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This episode impacts both health and lifestyle. Marijuana is a popular recreational source for people of all ages, races and genders. This episode is important for several reasons. In #Florida, there are efforts to increase awareness and resources to citizens to understand the law, and help avoid legal consequences. In the new series called The Think Tank on IN FOCUS TV online, Tony Lesesne has an intense but informative and educational dialogue with #FAMU Medical Marijuana Research Initiative (MMERI) executive G.P. Mendie on the matter.
The mission of the Medical Marijuana Education and Research Initiative is to educate and inform Florida’s minority communities about medical marijuana and the potential consequence to health and well-being from recreational use. Florida Medical Marijuana Laws prohibit anyone in Florida to possess marijuana flower or buds unless it is sealed in a tamper-proof container sold at a dispensary. Even if you are a patient and have a valid medical marijuana card, it is still illegal to buy, possess or use recreational marijuana.
RACIAL DISPARITIES & CHANGING BEHAVIORS
Mendie shares his wisdom, insight and experience on this delicate but growing issue that is both a lifestyle and health issue. This is a message that we hope to get out to our audiences and ask you to share it. Unfortunately but not surprisingly, subjects of targeted law enforcement do not necessarily ‘get the message’ that they need to change their behavior.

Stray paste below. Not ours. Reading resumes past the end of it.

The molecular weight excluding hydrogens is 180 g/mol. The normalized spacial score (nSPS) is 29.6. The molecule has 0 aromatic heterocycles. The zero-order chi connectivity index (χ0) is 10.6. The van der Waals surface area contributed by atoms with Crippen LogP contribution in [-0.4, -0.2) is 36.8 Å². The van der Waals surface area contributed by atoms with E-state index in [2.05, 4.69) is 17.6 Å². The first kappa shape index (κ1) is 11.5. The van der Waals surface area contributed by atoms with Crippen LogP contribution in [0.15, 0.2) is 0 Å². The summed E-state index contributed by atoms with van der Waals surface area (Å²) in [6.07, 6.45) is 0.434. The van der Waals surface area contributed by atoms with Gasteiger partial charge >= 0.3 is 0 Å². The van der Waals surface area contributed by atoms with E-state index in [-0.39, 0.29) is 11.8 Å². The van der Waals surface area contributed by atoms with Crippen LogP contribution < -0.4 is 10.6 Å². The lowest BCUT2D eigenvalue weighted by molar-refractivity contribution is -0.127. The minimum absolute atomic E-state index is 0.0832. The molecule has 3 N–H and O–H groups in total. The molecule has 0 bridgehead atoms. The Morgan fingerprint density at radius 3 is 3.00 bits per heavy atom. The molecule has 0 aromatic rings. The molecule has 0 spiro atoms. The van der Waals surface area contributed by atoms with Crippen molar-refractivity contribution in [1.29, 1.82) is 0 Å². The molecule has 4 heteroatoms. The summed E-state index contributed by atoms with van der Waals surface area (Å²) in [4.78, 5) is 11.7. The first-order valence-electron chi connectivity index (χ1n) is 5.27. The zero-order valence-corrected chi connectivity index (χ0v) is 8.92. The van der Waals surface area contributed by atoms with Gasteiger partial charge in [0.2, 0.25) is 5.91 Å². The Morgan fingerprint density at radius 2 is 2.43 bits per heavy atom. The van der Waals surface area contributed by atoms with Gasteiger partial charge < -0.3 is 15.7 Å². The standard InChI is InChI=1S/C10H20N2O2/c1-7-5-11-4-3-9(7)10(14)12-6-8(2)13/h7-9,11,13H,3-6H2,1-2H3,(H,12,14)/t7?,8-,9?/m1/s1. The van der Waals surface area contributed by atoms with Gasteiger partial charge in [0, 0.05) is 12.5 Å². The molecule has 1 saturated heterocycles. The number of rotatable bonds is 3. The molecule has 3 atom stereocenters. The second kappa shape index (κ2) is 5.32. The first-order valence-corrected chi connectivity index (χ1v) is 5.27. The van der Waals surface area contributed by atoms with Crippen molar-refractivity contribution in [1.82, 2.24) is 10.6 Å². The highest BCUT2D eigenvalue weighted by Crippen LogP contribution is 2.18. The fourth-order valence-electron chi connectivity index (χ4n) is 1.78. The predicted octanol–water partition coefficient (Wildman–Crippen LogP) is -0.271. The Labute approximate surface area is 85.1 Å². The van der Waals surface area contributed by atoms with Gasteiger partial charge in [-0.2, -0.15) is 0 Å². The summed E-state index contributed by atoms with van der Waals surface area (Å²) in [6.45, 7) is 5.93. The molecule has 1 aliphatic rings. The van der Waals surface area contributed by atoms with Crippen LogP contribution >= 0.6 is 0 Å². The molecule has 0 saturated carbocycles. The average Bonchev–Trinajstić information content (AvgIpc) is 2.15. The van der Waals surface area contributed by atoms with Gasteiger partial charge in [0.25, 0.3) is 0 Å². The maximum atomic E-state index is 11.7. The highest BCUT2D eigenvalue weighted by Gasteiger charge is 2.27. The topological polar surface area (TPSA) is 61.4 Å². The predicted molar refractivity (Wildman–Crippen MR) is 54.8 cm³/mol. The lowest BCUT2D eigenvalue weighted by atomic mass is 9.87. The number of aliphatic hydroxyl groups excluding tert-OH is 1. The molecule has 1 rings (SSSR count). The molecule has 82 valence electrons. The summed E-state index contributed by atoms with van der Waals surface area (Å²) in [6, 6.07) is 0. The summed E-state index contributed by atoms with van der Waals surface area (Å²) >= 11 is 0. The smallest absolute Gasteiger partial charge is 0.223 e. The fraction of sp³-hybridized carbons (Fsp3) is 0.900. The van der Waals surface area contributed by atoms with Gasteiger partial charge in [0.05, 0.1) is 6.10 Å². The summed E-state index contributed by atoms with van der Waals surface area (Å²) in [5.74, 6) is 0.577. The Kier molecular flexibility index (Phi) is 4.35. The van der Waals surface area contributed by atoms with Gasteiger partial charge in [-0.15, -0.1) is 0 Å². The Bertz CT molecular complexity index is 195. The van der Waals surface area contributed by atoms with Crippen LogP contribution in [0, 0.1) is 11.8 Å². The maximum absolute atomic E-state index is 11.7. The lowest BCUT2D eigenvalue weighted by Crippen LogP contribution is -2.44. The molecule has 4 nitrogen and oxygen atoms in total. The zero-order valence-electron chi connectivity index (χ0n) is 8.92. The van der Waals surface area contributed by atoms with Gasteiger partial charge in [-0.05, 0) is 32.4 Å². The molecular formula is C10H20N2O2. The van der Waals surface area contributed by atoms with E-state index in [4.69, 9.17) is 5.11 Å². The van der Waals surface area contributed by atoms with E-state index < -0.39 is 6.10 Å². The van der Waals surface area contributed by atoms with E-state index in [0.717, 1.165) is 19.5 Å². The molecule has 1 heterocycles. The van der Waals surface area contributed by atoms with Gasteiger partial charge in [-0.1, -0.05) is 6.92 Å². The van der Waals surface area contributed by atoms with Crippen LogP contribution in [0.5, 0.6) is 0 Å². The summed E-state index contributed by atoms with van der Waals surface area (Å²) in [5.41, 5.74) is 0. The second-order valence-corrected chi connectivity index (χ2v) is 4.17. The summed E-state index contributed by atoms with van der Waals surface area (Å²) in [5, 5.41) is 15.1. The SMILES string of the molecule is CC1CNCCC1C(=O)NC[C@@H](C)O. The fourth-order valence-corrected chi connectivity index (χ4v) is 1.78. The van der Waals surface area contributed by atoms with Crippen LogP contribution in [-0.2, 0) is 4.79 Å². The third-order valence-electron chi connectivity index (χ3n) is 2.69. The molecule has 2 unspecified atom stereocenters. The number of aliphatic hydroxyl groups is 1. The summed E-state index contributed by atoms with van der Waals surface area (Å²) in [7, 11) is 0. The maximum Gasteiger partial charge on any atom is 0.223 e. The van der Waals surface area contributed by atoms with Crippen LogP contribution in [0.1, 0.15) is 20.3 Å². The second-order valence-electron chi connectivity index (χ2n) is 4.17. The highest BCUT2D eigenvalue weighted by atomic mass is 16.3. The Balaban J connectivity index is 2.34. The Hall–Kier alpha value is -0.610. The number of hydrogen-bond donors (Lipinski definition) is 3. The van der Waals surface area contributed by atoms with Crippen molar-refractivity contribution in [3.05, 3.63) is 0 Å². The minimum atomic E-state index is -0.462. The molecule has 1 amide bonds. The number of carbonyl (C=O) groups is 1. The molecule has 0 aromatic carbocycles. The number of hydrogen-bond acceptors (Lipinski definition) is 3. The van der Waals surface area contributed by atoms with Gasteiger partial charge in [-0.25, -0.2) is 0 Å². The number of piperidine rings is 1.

A change in behavior is critical in minority communities. A 2020 analysis by the American Civil Liberties Union, concluded, “Black people are 3.64 times more likely than white people to be arrested for marijuana possession, notwithstanding comparable usage rates. In every single state, Black people were more likely to be arrested for marijuana possession, and in some states, Black people were up to six, eight, or almost ten times more likely to be arrested. In 31 states, racial disparities were actually larger in 2018 than they were in 2010.” This show also dives deeply into the issues and challenges that often lead to marijuana use.
Mendi and Lesesne address mental health, depression and isolation as potentially dangerous elements that drive individuals to use and abuse drugs and alcohol. An estimated 21.0 million adults in the United States had at least one major depressive episode.
This number represented 8.4% of all U.S. adults. The prevalence of major depressive episode was higher among adult females (10.5%) compared to males (6.2%). Men with depression may feel very tired and lose interest in work, family, or hobbies. They may be more likely to have difficulty sleeping than women who have depression.
Sometimes mental health symptoms appear to be physical issues. Findings suggest the prevalence of depression among African American men ranges from 5% to 10%, they face a number of risk factors, yet evidence low use of mental health services. Consequently, depression among African American men needs to be at the forefront of our research, practice, and outreach agendas.